In February, it’s not unusual for yoga classes and studios to place an emphasis on the 4th chakra, or anahata chakra. My studio is no exception, and even if Valentine’s Day weren’t around the corner, the heart chakra would be on my mind.
I’m going to try not to quote from Melody Beattie’s Journey to the Heart (which I mentioned last week) every single Sunday, since I don’t want to spoil its surprises for those who haven’t read it. But I was moved enough by a recent affirmation that I can’t help but share. The day is February 9th, and the entry is titled “Keep Your Heart Open”:
“Keep your heart open,” Beattie writes, “even when you can’t have what you want.”
She goes on to say:
As I read these words, I was surprised to find them bringing tears to my eyes. I thought about how much more likely I am to give thanks, practice gratitude, stay open, and share my love when things are “going well,” or when I’m getting my way. My default when life doesn’t take the course I’d like it to is often—more often than I’d like to admit—gloom, sadness, frustration, or resentment. Sometimes a combination of them all.
It feels so constricted to practice loving, giving, and receiving only from the safe environs of things being just so, the pieces falling into place exactly how we’d imagined. But it’s something I do, and Beattie’s short meditation made me aware of it.
For a long time I assumed that the word “anahata” must refer to physiology, and that it was probably translated as “heart” or “chest.” Not so; anahata is translated as “unstuck,” “unhurt,” or “unbeaten.” I love this. Rather than referring to the heart as a biological entity, it refers to the essence of what the heart can do: love and keep loving, boundlessly, no matter what hurts come its way. It’s an amazingly resilient organ that way.
In the last few days, when my impulse to shut down and lick my wounds and feel sore at the world around me was the strongest, I practiced staying open and loving instead. I won’t pretend it felt like instinct, but I was actually surprised at how good it did feel, once I’d made the choice to do it.
I think I’ve always feared a soft, open, and loving posture when I’m in pain; consciously or not, it’s easier for me to connect and share myself when I feel composed and strong. Now I wonder how much more readily healing and resilience might find me if I could practice lovingkindness when I’m broken open, whether giving love when I’m at my most vulnerable could be a source of strength, rather than a liability. My experience in the last few days suggests that it is.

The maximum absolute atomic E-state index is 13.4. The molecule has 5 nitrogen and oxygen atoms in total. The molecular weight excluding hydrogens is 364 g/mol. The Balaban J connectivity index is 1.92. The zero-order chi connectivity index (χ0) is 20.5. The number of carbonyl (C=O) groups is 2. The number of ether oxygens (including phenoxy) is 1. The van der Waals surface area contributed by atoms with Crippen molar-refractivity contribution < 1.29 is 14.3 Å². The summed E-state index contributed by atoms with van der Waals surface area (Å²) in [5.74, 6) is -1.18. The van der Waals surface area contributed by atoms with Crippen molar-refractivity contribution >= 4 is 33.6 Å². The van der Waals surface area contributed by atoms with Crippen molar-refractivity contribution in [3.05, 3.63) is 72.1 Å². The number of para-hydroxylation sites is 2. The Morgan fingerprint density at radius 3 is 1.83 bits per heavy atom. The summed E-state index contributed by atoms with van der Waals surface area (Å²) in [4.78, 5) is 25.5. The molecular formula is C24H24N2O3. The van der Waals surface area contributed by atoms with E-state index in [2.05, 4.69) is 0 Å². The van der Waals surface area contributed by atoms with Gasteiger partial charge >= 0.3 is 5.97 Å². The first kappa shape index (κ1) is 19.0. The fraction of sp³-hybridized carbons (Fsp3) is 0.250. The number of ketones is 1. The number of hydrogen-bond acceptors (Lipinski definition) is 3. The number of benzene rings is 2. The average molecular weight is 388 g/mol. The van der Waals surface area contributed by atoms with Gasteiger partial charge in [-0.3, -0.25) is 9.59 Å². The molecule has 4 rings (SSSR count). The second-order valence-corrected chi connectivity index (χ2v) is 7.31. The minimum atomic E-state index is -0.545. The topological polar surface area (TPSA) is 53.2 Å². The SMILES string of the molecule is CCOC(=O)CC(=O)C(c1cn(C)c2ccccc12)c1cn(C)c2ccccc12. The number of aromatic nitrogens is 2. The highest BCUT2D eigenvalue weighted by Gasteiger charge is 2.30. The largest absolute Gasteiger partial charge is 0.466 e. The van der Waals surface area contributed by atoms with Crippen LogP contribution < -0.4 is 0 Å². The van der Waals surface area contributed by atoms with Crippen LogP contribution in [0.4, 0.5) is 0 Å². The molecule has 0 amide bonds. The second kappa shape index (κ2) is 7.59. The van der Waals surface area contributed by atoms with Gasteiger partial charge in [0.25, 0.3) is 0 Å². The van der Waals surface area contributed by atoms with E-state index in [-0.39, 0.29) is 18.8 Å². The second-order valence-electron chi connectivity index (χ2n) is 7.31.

With all of this in mind, I’m sending you all my most loving, warm, and grateful thoughts. Happy Valentine’s Day to you, but know that thoughts will extend well beyond February 14th. And in the meantime, here’s my roundup of recent recipe discoveries and reads.
First up, all the heart eyes for Lauren’s scrumptious looking hemp crusted tofu cobb. And I’m equally excited about her new cookbook, which is packed with creative, yet classic vegan comfort food dishes.
I can never get enough simple, wholesome vegan grain dishes, and so much the better if they’re also loaded with leafy greens. I’m bookmarking Alex’s easy, nutritious Swiss chard and ancient grains salad.
I’ve never tried my hand at a vegan tuna noodle casserole, but Ameera and Robin have inspired me with this recipe.
It’s only appropriate to share a heart-shaped dessert today, and what better pick than Kathy’s sweet and pretty vegan sugar cookies?
Double desserts today. I’m sharing a dark chocolate pear cake in a couple days, so I smiled to see that my friend Hetty is on a similar wavelength. Her sticky date olive oil cake with chai poached pears looks spectacular.
1. Karen, who wrote a lovely green recovery post some years ago, shares humble and loving thoughts on honoring the body, eating intuitively, and finding peace.
2. I’m a big fan of Danielle Ofri’s books, and I was interested to read her thoughtful (and practical) primer on how to make the most of a doctor’s office visit.
3. Also via the New York Times, new research implicating the role of gut microbiota in the pathogenesis of colon cancer.
4. Sasha Chapman probes deeply into rope entanglement, which is a leading cause of whale deaths, and the politics surrounding efforts to address the problem. I was glad to be made conscious of this, though my heart ached not only for the whales, but for all of the other ocean creatures who are targeted by fishing ropes in the first place.
5. Sham surgery is incredibly rare in the U.S., because incisions or invasive procedures without delivery of medical treatment are regarded as ethically problematic. This article looks at the potential benefit of sham surgery as a means of uncovering the futility of costly, risky, and often ineffective treatments. It’s an interesting controversy, especially for healthcare practitioners who take interest in the placebo effect.
Alright, friends. Happy Sunday. I’ll be back on Tuesday, with chocolate!
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